Last Saturday, May Day, a vandalism spree in downtown Asheville left several buildings damaged, including a number of local businesses. The ensuing reaction from just about every faction of the community was anger and confusion. That’s justified; the hysteria some are spreading is not.
In connection with the crime, the police have arrested 11 people, most from out of town. Two of those arrested have connections to anarchist groups, and anarchist Web sites have rallied to find bail money for “The Asheville 11,” a predictable dubbing if ever there was one. Interestingly, the comment threads filled up with locals — including anarchists — condemning the vandalism, which hit mostly independent, locally-owned businesses (as well as an RBC Centura ATM and the Asheville Citizen-Times).
Then there’s A few questions for the Anarchists in Asheville by Citizen-Times writer John Boyle, which begins “I’m trying to think of a stupider, more illogical movement than anarchy, but I’ve come up dry.”
The title of Boyle’s piece is particularly ironic, as the majority of the accused rioters aren’t from Asheville. He proceeds to up the vitriol to 11:
“To protest capitalism and government, every year on May 1 a bunch of these self-important fools get together. Sometimes they throw a party or stage legitimate protests, but this time they opted to randomly destroy stuff, the end result being a bunch of business owners and the city now having to waste money to fix it back up.”
There were indeed a number of May 1 gatherings in Asheville — it’s a traditional day for leftist political protest — some involving issues such as immigration reform. One, in Aston Park, was a party with an anti-capitalist bent (“Cause capitalism dies a little bit every time we have fun without it,” according to its Facebook page). While police are looking into the event, to the best of anyone’s knowledge, there’s absolutely no indication that a singular “they” went from there to rioting. By all indications, the vast majority of the people in Aston Park threw a party of the non-glass-shattering variety.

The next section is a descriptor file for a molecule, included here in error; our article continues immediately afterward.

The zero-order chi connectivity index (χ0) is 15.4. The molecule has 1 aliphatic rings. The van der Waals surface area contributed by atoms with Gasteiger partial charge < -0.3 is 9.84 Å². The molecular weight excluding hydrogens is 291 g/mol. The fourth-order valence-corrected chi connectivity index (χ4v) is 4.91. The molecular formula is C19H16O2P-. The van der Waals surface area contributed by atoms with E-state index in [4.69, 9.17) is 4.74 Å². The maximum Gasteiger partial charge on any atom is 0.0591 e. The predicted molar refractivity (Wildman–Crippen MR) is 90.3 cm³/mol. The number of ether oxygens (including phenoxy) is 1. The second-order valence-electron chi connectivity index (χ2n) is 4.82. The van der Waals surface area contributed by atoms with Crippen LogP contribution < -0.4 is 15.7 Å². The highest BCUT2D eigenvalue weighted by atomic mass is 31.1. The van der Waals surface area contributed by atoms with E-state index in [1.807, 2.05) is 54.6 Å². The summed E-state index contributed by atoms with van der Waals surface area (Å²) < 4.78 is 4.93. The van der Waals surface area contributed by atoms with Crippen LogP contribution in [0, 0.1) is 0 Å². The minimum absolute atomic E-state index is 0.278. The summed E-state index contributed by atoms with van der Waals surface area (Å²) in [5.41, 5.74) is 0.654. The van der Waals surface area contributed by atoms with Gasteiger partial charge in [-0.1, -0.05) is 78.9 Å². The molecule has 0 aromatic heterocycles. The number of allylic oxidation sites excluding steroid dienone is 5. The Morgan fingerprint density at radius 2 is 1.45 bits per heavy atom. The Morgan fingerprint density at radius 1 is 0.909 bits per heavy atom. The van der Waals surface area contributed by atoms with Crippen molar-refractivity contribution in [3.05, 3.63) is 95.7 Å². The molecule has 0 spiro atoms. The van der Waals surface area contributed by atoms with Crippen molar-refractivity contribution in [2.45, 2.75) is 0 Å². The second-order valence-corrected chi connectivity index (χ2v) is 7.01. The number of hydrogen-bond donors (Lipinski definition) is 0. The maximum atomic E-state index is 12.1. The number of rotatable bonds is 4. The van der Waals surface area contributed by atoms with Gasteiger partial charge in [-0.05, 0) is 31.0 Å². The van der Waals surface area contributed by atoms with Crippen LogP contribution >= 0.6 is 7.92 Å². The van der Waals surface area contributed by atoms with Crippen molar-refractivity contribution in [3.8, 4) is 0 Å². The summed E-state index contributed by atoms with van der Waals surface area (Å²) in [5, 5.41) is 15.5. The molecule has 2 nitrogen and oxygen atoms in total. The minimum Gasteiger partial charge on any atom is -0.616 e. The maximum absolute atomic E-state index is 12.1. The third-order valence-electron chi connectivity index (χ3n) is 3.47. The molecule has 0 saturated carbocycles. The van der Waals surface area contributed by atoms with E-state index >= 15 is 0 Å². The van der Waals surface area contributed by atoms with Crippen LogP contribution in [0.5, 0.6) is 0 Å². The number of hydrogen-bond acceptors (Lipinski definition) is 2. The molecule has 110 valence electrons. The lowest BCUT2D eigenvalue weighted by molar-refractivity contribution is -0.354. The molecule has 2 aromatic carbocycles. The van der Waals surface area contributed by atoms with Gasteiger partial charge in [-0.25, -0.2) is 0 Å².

Now, anarchism isn’t remotely my creed, and it probably isn’t yours either, but there’s a massive difference between someone whose beliefs drive them to such nefarious actions as running a community garden or free book exchange and the beliefs of the thug busting up a local business. Such distinctions are, apparently, lost to Boyle. Here there’s just “they.”
Funny, when sports fans rampage, I never see media mavens calling for a crackdown on athletics, or issuing angry condemnations about how dangerous hockey or basketball devotees are. The rioters are just idiots, and viewed as a violent exception among the larger number of people who enjoyed the game peacefully. Nor do people confuse snake handlers, for example, as representing all Christians. An anarchist breaks a window, and suddenly they’re all vandals in our midst. Right.
Boyle also forgets something journalists must maintain, no matter how much we are angered by a crime: the presumption of innocence. The police have arrested 11 people and charged them for the destruction of that night. At the coming trial, the state will have to present its evidence and prove, beyond a reasonable doubt, that the 11 were not simply anarchists or in the wrong place at the wrong time, but rioters. That’s how it should work.
And that’s what we should all push for. The greatest possible rebuke this vandalism spree can receive is an open, fair trial. If some or all of the 11 are proven guilty, in court, with the full chance to defend themselves, they should be justly and harshly punished. But they should be punished because of their actions, not their beliefs. Angered by a lawless rampage? Show the law at its best.
Media storms have a way of spiraling out of control. Some vandals run amok, columns come out that paint them as representative of all people of a certain type (anarchists, in this case), the inevitable distortion occurs as people talk amongst themselves. Soon enough, the cops get called every time people spot someone that fits their particular view of the latest bogeyman. Everyone’s time gets wasted and a bunch of innocent people get hassled for no good reason.
There is absolutely nothing illegal about being an anarchist and what everyone, from the authorities to those of us in the media, must remember is that law, to have any justice to it, must punish crimes, not identities.
That’s why broad-brushstroke rage like that in Boyle’s column is so foolish. One of Asheville’s strengths, perhaps its greatest, is the fact that people of a wide variety of creeds — conservative Christians, the LGBT community, hippies, retirees and yes, anarchists — all rub shoulders in relative peace, despite their multitude of disagreements. I hope that’s strong enough to survive a few vandals.
After all, glass can be fixed, damage can be repaired. The loss of that strength to hysteria and suspicion would be far worse.